Some kids are rougher than others, which causes a lot of destruction and damage. Here are some tips on how to help them learn to handle their feelings while protecting your own possessions.

destructive children

Don’t Give Kids Contradictory Messages

This is a big one. Most parents do it, and it ends up coming back to bite them. “Don’t swear,” we say, and then we do it ourselves.

“Smoking is bad for you,” and yet we smoke ourselves.

“Be honest,” and then we bribe and manipulate our children into doing what we think they should be doing.

These actions are self-defeating. For many, the simple act of being honest is difficult. It sounds so strange, but it’s true. Never give your child contradictory messages, and they’ll never learn that it’s OK to act dishonestly, be hurtful, or malicious. And, this can curb a lot of bad behavior before it ever becomes a problem.

Acknowledge your child’s feelings, but don’t rush in with a solution – give them the opportunity to solve their own problems. Don’t lecture, teach. Don’t tell them how they should feel, or validate or invalidate their emotions or thoughts. Simple acknowledge them, and ask them what they think about it. Be a guide, not an authoritarian ruler.

Don’t Bribe or Bargain With Them

Bribing is one of the most subtly destructive ways parents undermine the parent-child relationship. When you bribe your child into being good, it actually reinforces bad behavior. It teaches the child to be manipulative, because he or she is rewarded on the “back end” of the bad behavior.

For example, if your child is destroying your stuff, and you make a deal like “If you’ll just be good for this evening, and not break anything, I’ll take you out to the movies.”

You think, in your mind, “I’m teaching my child to be good by rewarding him for good behavior.” What your child hears is, “Mom (or dad) is buying a stay of execution. I’ll be bad later and cut a better deal.”

From the child’s point of view, there’s no consequences because you’re willing to bargain for good behavior. You should never have to do that.

Is The Problem Dietary?

Believe it or not, there is some evidence that gut microbes (bacteria) can influence behavior. This is because bacteria that live in our guts naturally make hormones like serotonin. And, these hormones have a profound effect on our moods.

And, for children, and even teenagers and adults, our gut ecology can be an underlying reason, or a trigger, for bad behavior, if environmental and social triggers are also present.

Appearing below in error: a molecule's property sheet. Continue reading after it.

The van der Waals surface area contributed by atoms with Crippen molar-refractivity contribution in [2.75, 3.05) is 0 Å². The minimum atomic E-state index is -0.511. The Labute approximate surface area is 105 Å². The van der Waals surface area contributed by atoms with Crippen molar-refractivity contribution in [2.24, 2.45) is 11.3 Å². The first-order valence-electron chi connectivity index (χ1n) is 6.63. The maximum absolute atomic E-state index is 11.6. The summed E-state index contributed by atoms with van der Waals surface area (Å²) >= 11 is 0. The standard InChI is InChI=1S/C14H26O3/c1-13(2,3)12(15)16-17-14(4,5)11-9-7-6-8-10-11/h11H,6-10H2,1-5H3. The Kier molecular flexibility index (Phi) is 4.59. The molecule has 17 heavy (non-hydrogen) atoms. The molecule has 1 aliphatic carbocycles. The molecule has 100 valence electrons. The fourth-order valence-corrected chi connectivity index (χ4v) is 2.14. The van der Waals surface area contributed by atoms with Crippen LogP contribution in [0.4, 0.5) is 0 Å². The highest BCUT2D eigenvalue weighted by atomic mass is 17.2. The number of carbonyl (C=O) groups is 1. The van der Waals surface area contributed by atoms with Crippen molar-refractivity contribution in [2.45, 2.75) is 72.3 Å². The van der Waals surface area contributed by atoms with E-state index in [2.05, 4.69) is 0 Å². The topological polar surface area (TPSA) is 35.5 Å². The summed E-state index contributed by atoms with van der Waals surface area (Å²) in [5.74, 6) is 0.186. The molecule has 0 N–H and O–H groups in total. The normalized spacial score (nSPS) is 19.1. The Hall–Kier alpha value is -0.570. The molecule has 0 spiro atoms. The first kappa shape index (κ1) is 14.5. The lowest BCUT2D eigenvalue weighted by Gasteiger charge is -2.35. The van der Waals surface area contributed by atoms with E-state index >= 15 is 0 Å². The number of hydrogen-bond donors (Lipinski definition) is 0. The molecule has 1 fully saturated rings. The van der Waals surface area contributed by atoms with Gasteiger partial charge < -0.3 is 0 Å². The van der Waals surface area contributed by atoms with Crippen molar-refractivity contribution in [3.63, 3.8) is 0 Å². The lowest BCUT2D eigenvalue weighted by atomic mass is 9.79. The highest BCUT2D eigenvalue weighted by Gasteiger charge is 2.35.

So, for example, if you’ve had to buy new Shear Comfort covers for your car seats because your child has torn the OEM ones to shreds or damaged them in some other way, as crazy as it might sound, it may be something going on inside their gut.

This is something an experienced gastroenterologist would be able to look at with gut pathogen screening and other advanced diagnostics. And while it certainly doesn’t excuse their behavior, it can at least partially explain some triggers of it.

Hold Your Child Accountable For His Or Her Actions

This doesn’t always mean that you should punish your child in the normal or customary way. In fact, spanking or hitting your child could make things worse.

Natural consequences for your child’s behavior should be drummed into them. This means that, if they break a chair in your house, then that chair becomes their chair, not anyone else’s. If it’s unusable, they may have to stand at the table because there’s no other way for them to sit down.

It might initially seem cruel, but it will teach a very valuable life lesson – that actions have consequences.

What if it’s a teen? A punishment might be a reduced allowance, or an agreement to pay for whatever was damaged. Another way to punish your child might be to reduce the amount of money spent on school supplies or clothes. If you normally spend $200 on clothing, spend $100, and use the difference to fix what your child broke.

Your child still gets all the clothes he or she needs, but you may have to shop at a cheaper store or get clothes that don’t exactly fit right.

If your child is truly remorseful, this might be enough to make the lesson stick. If not, you may need to dig deeper into the underlying reasons why your child is destructive. Children aren’t usually naturally malicious.

Whether you need to talk to a psychotherapist or whether you just need a heart-to-heart with your child, find out what the problem is and what you can do to solve it.

Author

Hey there, I’m Tiffany! I’m a work-at-home mom of two rambunctious children (Jasmine, 9 + Sean II, 5) and recently widowed at just 35 years old. I've remarried and currently live right outside of Baton Rouge in Denham Springs, Louisiana with two adoring cats and a dog. Let's connect on Twitter @fabulousmomblog.

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